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Why Civil Servants Need to Learn Digital Technologies

Audrey Azoulay, Director-General of UNESCO. Photo: UNESCO

Audrey Azoulay, Director-General of UNESCO. Photo: UNESCO

As the world is at the cusp of digital transformation, the World Bank Group (WBG) in its GovTech Maturity Index: The State of Public Sector Digital Transformation report reveals that almost half of 198 countries do not have a strategy to improve digital skills.

The WBG believes that the civil servants’ lack of understanding in the tech domain impedes efficient digital transformation and calls for further investment in their development in the public sector.

Also, a report published by UNESCO, Artificial Intelligence and Digital Transformation Competencies for Civil Servants, underlines what civil servants need to learn to enable digital transformation to usher their countries and societies into the digital age.

With the accelerated development and use of digital technologies, the stake is high to develop not only technical expertise, but also adapt cultural, organizational and management practices that foster experimentation, iteration and innovation in the public sector.

“Indeed, because civil servants design and implement public policies, they must understand and be able to tap into the potential of artificial intelligence and data,” said Audrey Azoulay, Director-General of UNESCO.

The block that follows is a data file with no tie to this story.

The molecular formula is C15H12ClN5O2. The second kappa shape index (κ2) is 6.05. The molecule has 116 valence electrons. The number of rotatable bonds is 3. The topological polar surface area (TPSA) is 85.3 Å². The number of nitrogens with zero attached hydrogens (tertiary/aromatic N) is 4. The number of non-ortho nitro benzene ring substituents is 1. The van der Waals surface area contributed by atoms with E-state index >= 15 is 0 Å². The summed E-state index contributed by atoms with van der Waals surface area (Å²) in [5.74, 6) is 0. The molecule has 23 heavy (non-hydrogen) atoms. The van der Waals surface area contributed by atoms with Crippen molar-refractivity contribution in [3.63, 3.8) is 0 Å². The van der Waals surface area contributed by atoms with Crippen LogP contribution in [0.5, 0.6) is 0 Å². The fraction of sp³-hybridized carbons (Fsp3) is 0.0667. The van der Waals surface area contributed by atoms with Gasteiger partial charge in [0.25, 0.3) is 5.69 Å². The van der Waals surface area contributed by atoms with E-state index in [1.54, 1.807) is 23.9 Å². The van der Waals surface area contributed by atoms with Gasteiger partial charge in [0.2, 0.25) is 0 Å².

In other words, they must be empowered to digitally transform institutions, understand data collection concerns and propose policies that take advantage of the opportunities offered by new technologies, while navigating the many risks and challenges they can bring.

According to UNESCO, civil servants need not become technical experts. Rather, they need to understand new technology trends and develop a basic understanding of the societal implications of technologies to direct digital transformation and governance initiatives. 

Digital planning and design, data use and governance, digital management and execution are three essential competency domains that civil servants need to acquire depending on the digital transformation needs of their countries.

Nested within these competency domains are competencies, such as data-driven policy making, respecting legal, ethical and regulatory frameworks and agile execution, which empower civil servants to adapt and develop digital strategies and action plans for the trustworthy, inclusive and human rights-centric implementation of AI technology.

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